Pure technical analysts couldn't care less about the elusive intrinsic value of a company or any other factors that preoccupy fundamental analysts, such as management, business models or competition. Technicians are concerned with the trends implied by past data, charts and indicators, and they often make a lot of money trading companies they know almost nothing about.

Is Technical Analysis a Long-Term Strategy?
The answer to the question above is no. Definitely not. Technical analysts are usually very active in their trades, holding positions for short periods in order to capitalize on fluctuations in price, whether up or down. A technical analyst may go short or long on a stock, depending on what direction the data is saying the price will move. (For further reading on active trading and why technical analysis is appropriate for a short-term strategy, see Defining Active Trading.)


If a stock does not perform the way a technician thought it would, he or she wastes little time deciding whether to exit his or her position, using stop-loss orders to mitigate losses. Whereas a value investor must exercise a lot of patience and wait for the market to correct its undervaluation of a company, the technician must possess a great deal of trading agility and know how to get in and out of positions with speed.



Support and Resistance
Among the most important concepts in technical analysis are support and resistance. These are the levels at which technicians expect a stock to start increasing after a decline (support), or to begin decreasing after an increase (resistance). Trades are generally entered around these important levels because they indicate the way in which a stock will bounce. They will enter into a long position if they feel a support level has been hit, or enter into a short position if they feel a resistance level has been struck.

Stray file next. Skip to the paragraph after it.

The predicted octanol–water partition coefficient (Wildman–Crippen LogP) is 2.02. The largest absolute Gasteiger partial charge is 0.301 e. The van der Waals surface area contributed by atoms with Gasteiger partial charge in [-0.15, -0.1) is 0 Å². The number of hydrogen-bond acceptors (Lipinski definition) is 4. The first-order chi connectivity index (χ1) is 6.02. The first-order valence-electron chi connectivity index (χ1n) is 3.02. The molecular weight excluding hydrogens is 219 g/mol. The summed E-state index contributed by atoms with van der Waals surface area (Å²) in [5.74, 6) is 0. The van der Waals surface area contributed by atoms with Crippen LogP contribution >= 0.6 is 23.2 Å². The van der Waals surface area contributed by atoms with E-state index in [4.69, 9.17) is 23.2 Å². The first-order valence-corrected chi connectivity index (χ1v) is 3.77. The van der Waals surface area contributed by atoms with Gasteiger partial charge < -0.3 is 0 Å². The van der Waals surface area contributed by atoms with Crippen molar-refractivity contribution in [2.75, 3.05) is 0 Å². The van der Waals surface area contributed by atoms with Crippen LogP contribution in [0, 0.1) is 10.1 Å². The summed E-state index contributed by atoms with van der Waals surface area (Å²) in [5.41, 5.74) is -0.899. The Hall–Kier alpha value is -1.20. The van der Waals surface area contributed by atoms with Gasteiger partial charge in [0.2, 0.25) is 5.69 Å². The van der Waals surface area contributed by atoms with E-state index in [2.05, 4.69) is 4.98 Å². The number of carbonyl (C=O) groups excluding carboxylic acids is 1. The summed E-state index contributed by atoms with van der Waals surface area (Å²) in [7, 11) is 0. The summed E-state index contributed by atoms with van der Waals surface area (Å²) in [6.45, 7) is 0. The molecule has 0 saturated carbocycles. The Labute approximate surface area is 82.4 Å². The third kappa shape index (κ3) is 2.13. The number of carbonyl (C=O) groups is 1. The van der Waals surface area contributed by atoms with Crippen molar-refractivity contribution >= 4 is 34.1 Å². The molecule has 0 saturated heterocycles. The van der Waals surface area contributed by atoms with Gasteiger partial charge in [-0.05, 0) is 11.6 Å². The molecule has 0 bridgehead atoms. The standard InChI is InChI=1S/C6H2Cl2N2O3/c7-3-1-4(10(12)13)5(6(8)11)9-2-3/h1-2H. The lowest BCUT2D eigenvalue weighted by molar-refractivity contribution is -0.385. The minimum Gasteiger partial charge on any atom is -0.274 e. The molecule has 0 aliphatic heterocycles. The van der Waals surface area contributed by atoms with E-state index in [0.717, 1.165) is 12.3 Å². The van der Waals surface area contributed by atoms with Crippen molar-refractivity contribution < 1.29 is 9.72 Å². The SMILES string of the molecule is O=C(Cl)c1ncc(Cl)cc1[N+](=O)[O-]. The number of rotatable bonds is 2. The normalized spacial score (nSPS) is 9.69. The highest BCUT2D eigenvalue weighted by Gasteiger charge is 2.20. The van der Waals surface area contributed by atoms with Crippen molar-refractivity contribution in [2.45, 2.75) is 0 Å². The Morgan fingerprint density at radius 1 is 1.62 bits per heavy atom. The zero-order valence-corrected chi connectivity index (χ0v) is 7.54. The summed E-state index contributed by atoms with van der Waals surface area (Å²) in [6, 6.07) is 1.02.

Here is an illustration of where technicians might set support and resistance levels:

Stock-Picking Strategies _techn10

Picking Stocks with Technical Analysis
Technicians have a very full toolbox. They literally have hundreds of indicators and chart patterns to use for picking stocks. However, it is important to note that no one indicator or chart pattern is infallible or absolute; the technician must interpret indicators and patterns, and this process is more subjective than formulaic. Let's briefly examine a couple of the most popular chart patterns (of price) that technicians analyze.

Cup and Handle
This is a bullish pattern that looks like a pot with a handle. The stock price is expected to break out at the end of the handle, so by buying here, investors are able to make a lot of money. Another reason for this pattern's popularity is how easy it is to spot. Here is an example of a great cup and handle pattern:

Stock-Picking Strategies _techn11

Head and Shoulders